The next morning the fish was gone. Little sleuths that we were, my brothers, sister and I found it in the trash. We learned the story from our father. He worked several part time jobs and often came home after we all had gone to bed. My mother served him the fish that night. He took one bite and immediately threw it away, telling her to use some common sense. Even though I was just nine at the time, I confronted my mother with this. Why did she make us eat a spoiled fish? It didn’t go well. She couldn’t stand to be challenged.
Looking back on the episode, it’s a miracle that my mother didn’t kill the whole lot of us with that spoiled Buffalo fish. That’s how she was. She grew up in Japan during World War II. Cooking whatever food she could find, no matter what its condition, was an obsession for her. After that episode, I could never look at a cooked fish without gagging.
It took several decades, the beauty of Alaska, and a wonderful summer evening to give me the courage to take a bite of fish again. National Geographic had assigned me to cover the impact of the oil industry on Alaska. I was hesitant to take the story. I had never worked as a photographer in extremely cold weather of the far north. Like a lot of people in “the lower 48” my vision of Alaska was one of ice and snow. Did people actually live up there?
The assignment started during a glorious Alaska summer. I did a research trip with my editor. Arriving in Anchorage, I thought I had landed on another planet. Everything in Alaska seemed larger and lusher than anything I had encountered on the east coast of the United States. At 8:00 pm—dinnertime—the sun was still shining brightly.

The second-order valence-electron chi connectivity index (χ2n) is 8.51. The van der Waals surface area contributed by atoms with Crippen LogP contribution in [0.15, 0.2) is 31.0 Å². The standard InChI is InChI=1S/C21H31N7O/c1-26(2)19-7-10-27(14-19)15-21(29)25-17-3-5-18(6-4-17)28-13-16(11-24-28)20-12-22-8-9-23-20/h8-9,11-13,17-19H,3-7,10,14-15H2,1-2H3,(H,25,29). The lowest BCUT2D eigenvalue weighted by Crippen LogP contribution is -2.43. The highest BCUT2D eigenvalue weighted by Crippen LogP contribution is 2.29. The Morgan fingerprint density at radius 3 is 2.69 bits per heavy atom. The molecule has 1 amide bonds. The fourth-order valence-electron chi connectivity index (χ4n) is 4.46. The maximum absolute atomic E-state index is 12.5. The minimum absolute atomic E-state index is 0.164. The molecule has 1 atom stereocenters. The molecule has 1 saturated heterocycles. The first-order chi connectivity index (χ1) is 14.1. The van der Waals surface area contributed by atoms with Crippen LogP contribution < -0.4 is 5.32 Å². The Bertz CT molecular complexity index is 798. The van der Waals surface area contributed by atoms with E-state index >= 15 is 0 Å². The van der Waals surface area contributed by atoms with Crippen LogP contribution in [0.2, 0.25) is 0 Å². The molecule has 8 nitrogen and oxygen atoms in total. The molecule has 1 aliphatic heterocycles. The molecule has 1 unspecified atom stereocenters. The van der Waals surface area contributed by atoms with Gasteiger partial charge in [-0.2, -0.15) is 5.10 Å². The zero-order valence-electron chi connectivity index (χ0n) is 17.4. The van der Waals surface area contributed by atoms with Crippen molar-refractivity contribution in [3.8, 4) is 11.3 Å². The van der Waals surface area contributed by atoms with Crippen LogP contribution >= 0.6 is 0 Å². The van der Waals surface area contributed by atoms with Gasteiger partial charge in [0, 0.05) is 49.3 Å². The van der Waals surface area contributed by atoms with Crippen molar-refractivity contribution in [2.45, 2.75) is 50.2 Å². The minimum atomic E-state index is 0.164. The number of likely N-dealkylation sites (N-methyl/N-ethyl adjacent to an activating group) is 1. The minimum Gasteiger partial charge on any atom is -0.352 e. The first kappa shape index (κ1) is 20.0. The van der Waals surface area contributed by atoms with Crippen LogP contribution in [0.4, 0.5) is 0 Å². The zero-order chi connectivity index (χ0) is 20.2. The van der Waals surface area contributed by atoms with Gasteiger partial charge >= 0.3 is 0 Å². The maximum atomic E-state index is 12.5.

We ended up at a local eatery called Simon and Seaforts, sitting at a window with a full view of Cook Inlet. The tide was out. Sunlight sparkled on the wet coastal bottom. My editor, who frequently traveled to Alaska, told me I had to taste the salmon. I paused for a moment and thought, ‘what the heck, I’m on expense account. If the gag reflex comes back, I’ll order something else.’
The salmon arrived. With one bite of the rich, red, wild-caught yet mild-tasting fish, I had an epiphany so profound that I felt transformed. I became a salmon believer—a fanatic. Through out that entire assignment I was a zealot, searching out wild salmon in whatever way it could be had: baked, grilled, dried, canned. Salmon became my holy grail.